Use Jamf Self Service to Enable TouchID for sudo

As you may be aware, it is possible to use a fingerprint on any TouchID enabled Mac (or Magic Keyboard with TouchID) to authenticate sudo at the command line.

This possibility has been discussed many times by many MacAdmins, and Mac enthusiasts over the years. The earliest mention I could find is from 2017. Cabel Sasser tweeted:

Pro MacBook Pro Tip: have a Touch Bar with Touch ID? If you edit /etc/pam.d/sudo and add the following line to the top…

auth sufficient pam_tid.so

…you can now use your fingerprint to sudo!— Cabel

(@cabel) November 16, 2017

sudo on the command-line is great. It enforces security and separation by running under your own user, and it logs actions taken using sudo. But it can be a pain to type longer passwords and passphrases repeatedly. By using TouchID to authenticate, we can keep all the security, while reducing long password entries.

All we have to do is edit the file /etc/pam.d/sudo and add the following line at the top:

auth sufficient pam_tid.so

Save and you’re done. However, there are a few caveats. For one, the sudo file gets overwritten with default values each time macOS is updated. That is where our Self Service policy comes in. The script below can be placed in Self Service, allowing users to re-enable the feature with the click of a button after each update.

The script will check if TouchID is already enabled for sudo, and only enable it if needed. The original sudo file gets backed up to /etc/pam.d/sudo.bak.

Another caveat is that this feature does not work in iTerm2 unless a specific setting is changed. The script handles that too. If iTerm is installed, it will check if the required setting is enabled to allow TouchID. If the setting needs to be changed, a Jamf Helper message will let the user know what to do. Note this is a one time only change, once the setting is correct, users will not see the following message.

Additional step required for iTerm

If you do not use Jamf, the Jamf Helper section could easily be replaced with something more appropriate for your environment, or removed altogether.

Without further ado, here is our script:

#!/bin/bash
# Get the current user and their UID
currentUser=$( scutil <<< "show State:/Users/ConsoleUser" | awk '/Name :/ && ! /loginwindow/ { print $3 }' )
currentUserID=$( id -u "$currentUser" )
# This is the line we need to add to enable TID
enableTouchID="auth sufficient pam_tid.so"
# Original sudo file location
sudoFile="/etc/pam.d/sudo"
# If TouchID is already enabled exit. Otherwise modify the sudo file
if fgrep -q "$enableTouchID" "$sudoFile"; then
echo "TouchID for sudo is already enabled. Doing nothing…"
else
echo "TouchID not enabled for sudo. Enabling now…"
# Write new file with line to enable touch ID
awk 'NR==2 {print "auth sufficient pam_tid.so"} 1' $sudoFile > $sudoFile.new
# Make a backup of the current sudo file
cp $sudoFile $sudoFile.bak
# Replace the current file with the new file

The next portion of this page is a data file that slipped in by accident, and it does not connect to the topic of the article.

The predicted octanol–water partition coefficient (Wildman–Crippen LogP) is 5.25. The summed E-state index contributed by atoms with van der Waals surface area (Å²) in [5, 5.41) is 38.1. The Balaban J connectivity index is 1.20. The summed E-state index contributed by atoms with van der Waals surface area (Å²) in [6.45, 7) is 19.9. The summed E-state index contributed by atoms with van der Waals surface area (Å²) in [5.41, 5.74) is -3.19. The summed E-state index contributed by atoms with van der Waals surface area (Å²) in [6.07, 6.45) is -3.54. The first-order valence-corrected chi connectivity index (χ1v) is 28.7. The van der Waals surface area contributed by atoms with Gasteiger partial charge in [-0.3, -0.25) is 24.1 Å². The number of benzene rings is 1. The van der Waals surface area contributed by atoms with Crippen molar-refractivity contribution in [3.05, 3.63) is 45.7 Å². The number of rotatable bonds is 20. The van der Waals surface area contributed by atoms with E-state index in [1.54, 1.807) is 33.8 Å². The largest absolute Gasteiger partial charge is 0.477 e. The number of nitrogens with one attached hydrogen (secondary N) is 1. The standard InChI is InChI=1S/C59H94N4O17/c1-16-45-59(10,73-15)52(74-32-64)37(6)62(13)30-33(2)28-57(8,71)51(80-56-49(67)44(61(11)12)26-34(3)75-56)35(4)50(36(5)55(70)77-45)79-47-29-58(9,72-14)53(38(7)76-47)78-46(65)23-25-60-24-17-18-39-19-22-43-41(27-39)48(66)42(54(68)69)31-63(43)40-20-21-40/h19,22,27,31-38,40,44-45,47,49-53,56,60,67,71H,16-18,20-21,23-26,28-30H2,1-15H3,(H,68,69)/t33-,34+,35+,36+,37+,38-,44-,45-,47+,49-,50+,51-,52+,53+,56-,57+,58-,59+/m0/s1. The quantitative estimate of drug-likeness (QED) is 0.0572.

mv $sudoFile.new $sudoFile
fi
# If iTerm is installed, tell the user what they need to change to enable this setting
if [ -d '/Applications/iTerm.app' ]; then
# Read iTerm preference key
iTermPref=$( launchctl asuser "$currentUserID" sudo -u "$currentUser" defaults read com.googlecode.iterm2 BootstrapDaemon 2>/dev/null )
# If preference needs to be set, show Jamf Helper window with instructions
if [[ "$iTermPref" == "0" ]]; then
echo "iTerm preference is already set properly. Doing nothing…"
else
echo "Notifying user which iTerm setting needs to be changed…"
# Set notification description
description="We have detected that you have iTerm installed. There is an additional step needed to enable this functionality.
To enable TouchID for iTerm: Navigate to Preferences » Advanced » Session, then ensure \"Allow sessions to survive logging out and back in\" is set to \"No\""
# Display notification
"/Library/Application Support/JAMF/bin/jamfHelper.app/Contents/MacOS/jamfHelper" \
-windowType utility \
-title "Tech Services Notification" \
-heading "Additional Step Required for iTerm" \
-description "$description" \
-alignDescription left \
-icon "/Applications/iTerm.app/Contents/Resources/AppIcon.icns" \
-button1 "OK" \
-defaultButton 1
fi
fi

I would advise adding the above script to Jamf Pro, then setting up a Self Service policy like so:

  • General
  • Name: Enable TouchID for sudo
  • Trigger: Self Service
  • Frequency: Ongoing
  • Scripts
  • Select script uploaded previously.
  • Scope
  • Targets: Computers with TouchID enabled

Unfortunately, scoping to only computers with TouchID enabled requires an extension attribute (and a smart group). I have included the extension attribute I use below:

#!/bin/bash
# Check to see if TouchID is enabled and returns the number of enrolled fingerprints per user
touchIDstatus=$( sudo bioutil -s -c | sed 's/Operation performed successfully.//g' )
if [ "$touchIDstatus" != "There are no fingerprints in the system." ]; then
echo "<result>$touchIDstatus</result>"
else
echo "<result>Not configured</result>"
fi

I would also add something to the description in Self Service indicating that the user needs to return and run the policy again after each macOS update, and check the box to ensure that users view the description.

Should you ever need to undo this action, it is as simple as restoring the original sudo file from the one we backed up. The following command can be run with a Jamf policy to restore the original settings:

mv /etc/pam.d/sudo.bak /etc/pam.d/sudo

Leave a Reply

Fill in your details below or click an icon to log in:

WordPress.com Logo

You are commenting using your WordPress.com account. Log Out /  Change )

Twitter picture

You are commenting using your Twitter account. Log Out /  Change )

Facebook photo

You are commenting using your Facebook account. Log Out /  Change )

Connecting to %s